Orange and Thales Partner for IoT Security

Probably most people have not heard of either company. Orange is like the Verizon of Europe, the largest telecom company there and Thales is very large multinational security products company that sells in both the commercial and military space.

The number of cyber attacks against Internet of Things devices is skyrocketing

Orange’s research team says that an IoT device is attacked more than 2,500 times a day, but more than 100 botnet networks, looking for weaknesses.

Right now there are about 12 billion IoT devices connected to the Internet and by 2025 that number will be around 27 billion. Given that most of those devices will never be patched ever, this is a target rich environment.

These attacks can do three things. First, they can steal whatever data the device has. Second it can be used as a launchpad to attack the hosting network the device is on. Since most home users and many business users do not segment IoT devices, this can be easy to do. Finally, these compromises can be used to launch attacks against other businesses and adversaries.

I get notices every day of anywhere from 2 to a dozen new vulnerabilities discovered and reported and that is probably only a tiny percentage of the vulnerabilities that are discovered. That doesn’t even count the bugs that are not yet discovered.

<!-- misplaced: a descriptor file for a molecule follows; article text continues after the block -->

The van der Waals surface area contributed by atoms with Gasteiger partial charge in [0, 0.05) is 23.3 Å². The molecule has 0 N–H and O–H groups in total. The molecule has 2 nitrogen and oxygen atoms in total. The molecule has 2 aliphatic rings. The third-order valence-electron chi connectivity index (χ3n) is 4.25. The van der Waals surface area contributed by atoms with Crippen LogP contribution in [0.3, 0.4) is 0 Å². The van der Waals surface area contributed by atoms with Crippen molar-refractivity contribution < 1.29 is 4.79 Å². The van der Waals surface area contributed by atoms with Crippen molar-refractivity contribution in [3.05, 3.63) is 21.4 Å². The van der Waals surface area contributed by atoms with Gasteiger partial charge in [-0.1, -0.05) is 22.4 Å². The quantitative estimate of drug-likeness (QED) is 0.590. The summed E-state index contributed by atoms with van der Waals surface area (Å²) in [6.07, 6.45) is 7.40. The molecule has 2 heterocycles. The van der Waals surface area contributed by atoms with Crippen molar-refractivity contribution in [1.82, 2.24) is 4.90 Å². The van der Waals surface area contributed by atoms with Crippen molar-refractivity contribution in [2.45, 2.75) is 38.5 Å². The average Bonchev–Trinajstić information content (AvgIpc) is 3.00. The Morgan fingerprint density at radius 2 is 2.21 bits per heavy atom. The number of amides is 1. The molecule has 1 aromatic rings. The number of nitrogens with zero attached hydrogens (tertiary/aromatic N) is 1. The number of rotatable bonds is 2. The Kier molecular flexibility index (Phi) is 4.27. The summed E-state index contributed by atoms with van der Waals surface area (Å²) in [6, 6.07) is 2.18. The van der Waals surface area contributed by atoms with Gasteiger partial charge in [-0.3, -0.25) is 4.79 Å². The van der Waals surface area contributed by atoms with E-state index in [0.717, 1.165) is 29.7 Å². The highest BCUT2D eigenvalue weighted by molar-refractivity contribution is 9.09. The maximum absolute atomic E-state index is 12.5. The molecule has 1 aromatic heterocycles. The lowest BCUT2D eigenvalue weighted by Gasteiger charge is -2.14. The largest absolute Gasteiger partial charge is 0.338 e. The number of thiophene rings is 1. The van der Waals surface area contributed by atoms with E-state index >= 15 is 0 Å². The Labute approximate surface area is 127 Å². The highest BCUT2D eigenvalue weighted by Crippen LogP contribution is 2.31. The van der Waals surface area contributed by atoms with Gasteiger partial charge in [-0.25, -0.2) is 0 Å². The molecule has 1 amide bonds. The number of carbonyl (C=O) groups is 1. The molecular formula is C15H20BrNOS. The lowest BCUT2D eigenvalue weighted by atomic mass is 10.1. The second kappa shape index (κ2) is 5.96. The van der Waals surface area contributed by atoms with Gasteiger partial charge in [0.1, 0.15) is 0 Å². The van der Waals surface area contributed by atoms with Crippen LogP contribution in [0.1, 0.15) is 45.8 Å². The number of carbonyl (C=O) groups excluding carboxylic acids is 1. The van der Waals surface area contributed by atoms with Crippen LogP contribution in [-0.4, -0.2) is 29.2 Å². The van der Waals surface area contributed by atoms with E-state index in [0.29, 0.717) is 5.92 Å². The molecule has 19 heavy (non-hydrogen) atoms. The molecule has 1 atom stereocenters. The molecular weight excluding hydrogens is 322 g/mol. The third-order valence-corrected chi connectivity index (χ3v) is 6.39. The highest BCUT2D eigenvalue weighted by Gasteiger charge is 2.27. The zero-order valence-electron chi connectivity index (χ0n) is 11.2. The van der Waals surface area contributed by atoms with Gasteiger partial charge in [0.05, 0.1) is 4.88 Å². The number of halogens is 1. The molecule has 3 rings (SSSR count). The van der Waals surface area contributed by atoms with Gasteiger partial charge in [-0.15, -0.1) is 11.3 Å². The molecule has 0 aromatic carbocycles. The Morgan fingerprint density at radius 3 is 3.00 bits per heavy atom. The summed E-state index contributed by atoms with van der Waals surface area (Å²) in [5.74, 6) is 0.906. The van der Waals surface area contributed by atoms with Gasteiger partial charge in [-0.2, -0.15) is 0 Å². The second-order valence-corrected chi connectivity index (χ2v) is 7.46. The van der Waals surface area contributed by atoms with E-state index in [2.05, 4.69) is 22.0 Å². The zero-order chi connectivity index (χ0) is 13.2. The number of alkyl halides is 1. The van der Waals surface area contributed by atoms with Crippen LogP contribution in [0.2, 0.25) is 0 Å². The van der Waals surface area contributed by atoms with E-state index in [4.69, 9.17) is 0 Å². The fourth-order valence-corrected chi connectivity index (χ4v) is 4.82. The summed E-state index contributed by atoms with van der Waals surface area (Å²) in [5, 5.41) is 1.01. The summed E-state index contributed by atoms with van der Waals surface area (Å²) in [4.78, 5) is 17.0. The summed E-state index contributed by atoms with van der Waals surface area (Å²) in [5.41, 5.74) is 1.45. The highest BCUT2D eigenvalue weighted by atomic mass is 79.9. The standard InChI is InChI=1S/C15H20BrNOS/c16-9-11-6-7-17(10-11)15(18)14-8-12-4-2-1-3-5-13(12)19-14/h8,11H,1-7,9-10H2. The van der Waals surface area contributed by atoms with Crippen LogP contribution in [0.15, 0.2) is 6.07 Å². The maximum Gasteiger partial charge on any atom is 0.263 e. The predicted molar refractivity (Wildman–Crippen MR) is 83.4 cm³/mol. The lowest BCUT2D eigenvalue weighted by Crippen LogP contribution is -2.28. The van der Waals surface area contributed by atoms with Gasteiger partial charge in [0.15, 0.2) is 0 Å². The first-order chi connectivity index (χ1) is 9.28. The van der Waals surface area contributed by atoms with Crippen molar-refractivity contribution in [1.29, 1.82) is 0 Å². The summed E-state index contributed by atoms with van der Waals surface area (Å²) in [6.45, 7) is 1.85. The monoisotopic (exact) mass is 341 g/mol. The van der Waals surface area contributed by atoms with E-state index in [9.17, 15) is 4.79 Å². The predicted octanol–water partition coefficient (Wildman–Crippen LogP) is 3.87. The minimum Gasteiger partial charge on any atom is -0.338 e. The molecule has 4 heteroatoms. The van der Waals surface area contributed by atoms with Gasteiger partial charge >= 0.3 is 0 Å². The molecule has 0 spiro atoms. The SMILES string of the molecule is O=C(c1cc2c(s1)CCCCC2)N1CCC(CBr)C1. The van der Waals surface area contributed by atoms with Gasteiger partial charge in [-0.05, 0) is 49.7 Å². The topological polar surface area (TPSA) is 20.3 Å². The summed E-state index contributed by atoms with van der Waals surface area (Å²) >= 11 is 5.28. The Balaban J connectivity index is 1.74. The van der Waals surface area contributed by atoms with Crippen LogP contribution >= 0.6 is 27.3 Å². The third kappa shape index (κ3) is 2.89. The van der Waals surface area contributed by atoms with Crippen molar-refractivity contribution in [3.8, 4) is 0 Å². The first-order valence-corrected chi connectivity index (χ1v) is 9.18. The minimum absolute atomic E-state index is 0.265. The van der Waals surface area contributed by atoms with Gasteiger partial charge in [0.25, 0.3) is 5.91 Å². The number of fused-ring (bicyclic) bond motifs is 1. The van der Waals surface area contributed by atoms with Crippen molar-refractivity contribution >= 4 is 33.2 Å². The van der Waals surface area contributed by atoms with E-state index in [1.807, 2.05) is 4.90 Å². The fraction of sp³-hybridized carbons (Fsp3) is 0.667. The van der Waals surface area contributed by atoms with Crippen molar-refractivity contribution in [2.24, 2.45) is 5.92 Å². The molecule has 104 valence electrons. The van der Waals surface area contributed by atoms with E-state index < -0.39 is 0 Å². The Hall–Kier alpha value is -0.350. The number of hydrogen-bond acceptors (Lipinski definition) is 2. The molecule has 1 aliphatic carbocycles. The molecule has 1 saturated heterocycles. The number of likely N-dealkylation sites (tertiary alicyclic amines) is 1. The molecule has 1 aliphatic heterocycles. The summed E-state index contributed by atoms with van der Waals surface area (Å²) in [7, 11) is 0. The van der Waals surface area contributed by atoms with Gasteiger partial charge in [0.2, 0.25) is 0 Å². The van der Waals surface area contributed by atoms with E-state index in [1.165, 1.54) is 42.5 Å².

So what can be done?

Orange and Thales are partnering to create an open standard called IoT Safe and it has been approved as an international standard by the GSM Association.

Very simply, it includes a microSD card for the device that includes security protocol code. MicroSD cards are already in all kinds of devices like phones and cameras. They are well understood and physically secure.

The IoTSafe applet is installed on the SDCard as soon as the device is connected to the Internet and the applet generates a new and unique public/private encryption key pair. The public key is sent to the server and the private key is kept on the SDCard.

This allows a vendor to communicate with the device in a much more secure manner, with a key that is created automatically and which is unique to the device – at very low cost. The code is open source.

While this is not bulletproof, it is certainly bullet resistant and is low cost, a pretty good improvement.

Credit: The Hacker News

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